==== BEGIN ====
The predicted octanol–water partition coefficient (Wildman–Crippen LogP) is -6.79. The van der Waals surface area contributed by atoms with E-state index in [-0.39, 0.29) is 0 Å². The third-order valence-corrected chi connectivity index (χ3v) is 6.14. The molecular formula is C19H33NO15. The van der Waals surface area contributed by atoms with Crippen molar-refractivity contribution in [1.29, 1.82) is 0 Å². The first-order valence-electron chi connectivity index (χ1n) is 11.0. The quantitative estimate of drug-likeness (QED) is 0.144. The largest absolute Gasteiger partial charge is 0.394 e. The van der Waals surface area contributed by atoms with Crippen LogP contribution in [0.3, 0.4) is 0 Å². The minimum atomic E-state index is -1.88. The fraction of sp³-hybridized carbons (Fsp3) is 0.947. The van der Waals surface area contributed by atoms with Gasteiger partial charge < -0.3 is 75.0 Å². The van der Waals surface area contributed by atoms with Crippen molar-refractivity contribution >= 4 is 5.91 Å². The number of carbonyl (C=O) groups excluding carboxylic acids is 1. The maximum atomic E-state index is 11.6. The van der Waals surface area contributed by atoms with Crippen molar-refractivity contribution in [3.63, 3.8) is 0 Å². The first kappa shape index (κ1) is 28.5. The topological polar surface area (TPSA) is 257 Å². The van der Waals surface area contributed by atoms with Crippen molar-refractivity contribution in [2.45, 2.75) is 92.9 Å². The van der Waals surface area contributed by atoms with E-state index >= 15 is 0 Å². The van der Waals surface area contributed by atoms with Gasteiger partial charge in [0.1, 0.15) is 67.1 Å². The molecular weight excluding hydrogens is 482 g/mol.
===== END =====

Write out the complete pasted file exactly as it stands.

The predicted octanol–water partition coefficient (Wildman–Crippen LogP) is -6.79. The van der Waals surface area contributed by atoms with E-state index in [-0.39, 0.29) is 0 Å². The third-order valence-corrected chi connectivity index (χ3v) is 6.14. The molecular formula is C19H33NO15. The van der Waals surface area contributed by atoms with Crippen molar-refractivity contribution in [1.29, 1.82) is 0 Å². The first-order valence-electron chi connectivity index (χ1n) is 11.0. The quantitative estimate of drug-likeness (QED) is 0.144. The largest absolute Gasteiger partial charge is 0.394 e. The van der Waals surface area contributed by atoms with Crippen LogP contribution in [0.3, 0.4) is 0 Å². The minimum atomic E-state index is -1.88. The fraction of sp³-hybridized carbons (Fsp3) is 0.947. The van der Waals surface area contributed by atoms with Gasteiger partial charge < -0.3 is 75.0 Å². The van der Waals surface area contributed by atoms with Crippen molar-refractivity contribution >= 4 is 5.91 Å². The number of carbonyl (C=O) groups excluding carboxylic acids is 1. The maximum atomic E-state index is 11.6. The van der Waals surface area contributed by atoms with Crippen molar-refractivity contribution in [3.63, 3.8) is 0 Å². The first kappa shape index (κ1) is 28.5. The topological polar surface area (TPSA) is 257 Å². The van der Waals surface area contributed by atoms with Crippen molar-refractivity contribution in [2.45, 2.75) is 92.9 Å². The van der Waals surface area contributed by atoms with E-state index >= 15 is 0 Å². The van der Waals surface area contributed by atoms with Gasteiger partial charge in [0.1, 0.15) is 67.1 Å². The molecular weight excluding hydrogens is 482 g/mol.